While the focus of the Ebola crisis has been understandably on west Africa, there are risks closer to home that we must remain vigilant about.
The Ebola crisis in west Africa began when an unfortunate young boy came into contact with a fruit bat carrying the Ebola virus.
As a CSIRO researcher has stated: “Bats are the natural host species for Ebola and a variety of viruses, many of which can be fatal when transmitted to humans. More than 100 viruses have been identified in bats and this number is rising each year.”
Although there is no evidence that Australian fruit bats carry the Ebola virus, bats do carry several diseases fatal to humans and we must remain vigilant.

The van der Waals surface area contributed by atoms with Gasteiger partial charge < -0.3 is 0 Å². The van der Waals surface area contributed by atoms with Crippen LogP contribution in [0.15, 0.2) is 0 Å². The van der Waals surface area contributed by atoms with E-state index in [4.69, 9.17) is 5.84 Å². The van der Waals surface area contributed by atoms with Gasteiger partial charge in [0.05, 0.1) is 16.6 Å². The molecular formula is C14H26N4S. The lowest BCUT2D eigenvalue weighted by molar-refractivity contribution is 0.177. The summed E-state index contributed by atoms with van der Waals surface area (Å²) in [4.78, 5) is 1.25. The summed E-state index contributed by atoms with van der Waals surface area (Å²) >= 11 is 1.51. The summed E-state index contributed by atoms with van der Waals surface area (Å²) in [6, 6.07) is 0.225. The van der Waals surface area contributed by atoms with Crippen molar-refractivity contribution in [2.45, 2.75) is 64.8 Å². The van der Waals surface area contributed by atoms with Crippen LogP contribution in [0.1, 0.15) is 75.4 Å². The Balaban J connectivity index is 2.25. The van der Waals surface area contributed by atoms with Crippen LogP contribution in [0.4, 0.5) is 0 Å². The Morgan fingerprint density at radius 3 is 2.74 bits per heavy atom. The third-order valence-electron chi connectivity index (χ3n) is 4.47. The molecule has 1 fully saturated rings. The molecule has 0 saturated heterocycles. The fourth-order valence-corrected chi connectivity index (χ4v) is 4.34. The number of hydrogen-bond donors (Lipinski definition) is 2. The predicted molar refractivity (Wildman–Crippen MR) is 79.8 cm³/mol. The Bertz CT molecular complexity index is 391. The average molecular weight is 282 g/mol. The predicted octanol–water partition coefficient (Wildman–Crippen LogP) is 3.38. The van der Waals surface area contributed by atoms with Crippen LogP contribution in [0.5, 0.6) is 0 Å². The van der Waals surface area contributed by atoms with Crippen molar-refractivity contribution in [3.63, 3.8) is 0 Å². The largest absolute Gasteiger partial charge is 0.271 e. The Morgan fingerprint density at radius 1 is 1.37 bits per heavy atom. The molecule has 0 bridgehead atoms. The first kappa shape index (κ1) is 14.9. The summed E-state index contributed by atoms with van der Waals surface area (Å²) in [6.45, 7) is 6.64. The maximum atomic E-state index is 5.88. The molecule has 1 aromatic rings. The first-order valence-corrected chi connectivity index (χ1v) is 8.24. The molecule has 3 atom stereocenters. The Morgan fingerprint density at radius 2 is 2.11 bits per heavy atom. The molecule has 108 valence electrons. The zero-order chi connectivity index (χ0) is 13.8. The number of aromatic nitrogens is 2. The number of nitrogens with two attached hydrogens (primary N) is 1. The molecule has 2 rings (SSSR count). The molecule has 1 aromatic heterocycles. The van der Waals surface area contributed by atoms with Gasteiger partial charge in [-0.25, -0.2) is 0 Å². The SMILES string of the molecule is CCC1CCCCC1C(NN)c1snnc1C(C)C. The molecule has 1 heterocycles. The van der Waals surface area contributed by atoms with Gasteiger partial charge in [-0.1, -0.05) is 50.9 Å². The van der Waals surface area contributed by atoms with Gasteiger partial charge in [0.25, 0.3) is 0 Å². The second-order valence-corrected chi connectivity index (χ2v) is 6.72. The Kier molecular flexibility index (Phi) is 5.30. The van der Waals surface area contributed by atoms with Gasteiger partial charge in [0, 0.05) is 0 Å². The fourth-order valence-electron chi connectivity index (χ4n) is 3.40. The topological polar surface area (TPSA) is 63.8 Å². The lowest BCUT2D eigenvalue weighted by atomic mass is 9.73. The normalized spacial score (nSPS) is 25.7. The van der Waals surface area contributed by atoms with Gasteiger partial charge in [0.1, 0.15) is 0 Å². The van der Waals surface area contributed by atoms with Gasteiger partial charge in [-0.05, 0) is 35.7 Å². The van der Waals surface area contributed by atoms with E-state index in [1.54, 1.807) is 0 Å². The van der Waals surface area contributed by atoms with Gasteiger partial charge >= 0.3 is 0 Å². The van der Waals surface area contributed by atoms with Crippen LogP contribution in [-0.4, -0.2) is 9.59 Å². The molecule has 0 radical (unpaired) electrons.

Bats in Australia are already known to carry Lyssavirus and Hendra virus. At least four people have died of Hendra virus, including a veterinarian here in Rockhampton, and an eight-year-old boy from Lyssavirus in Cairns.
We can't persist with the philosophy that the lives and habitats of diseased-ridden pests are more important than humans. Where communities want to cull or move these pests, they should be allowed, indeed encouraged, to do so.
The risks of having disease-carrying bats close to human populations are just too great. The Ebola crisis shows that those risks aren't just felt by towns like Charters Towers: they are global.
Instead, we make it ridiculously difficult for communities to take the necessary action. Charters Towers can't get a permit from CASA to move bats. Governments of all levels should remove this red tape so we can protect lives.
If Labor were serious about protecting Australians from bat-borne diseases, they would drop their Greens-inspired silence on the culling of bats instead of grandstanding about a crisis half a world away.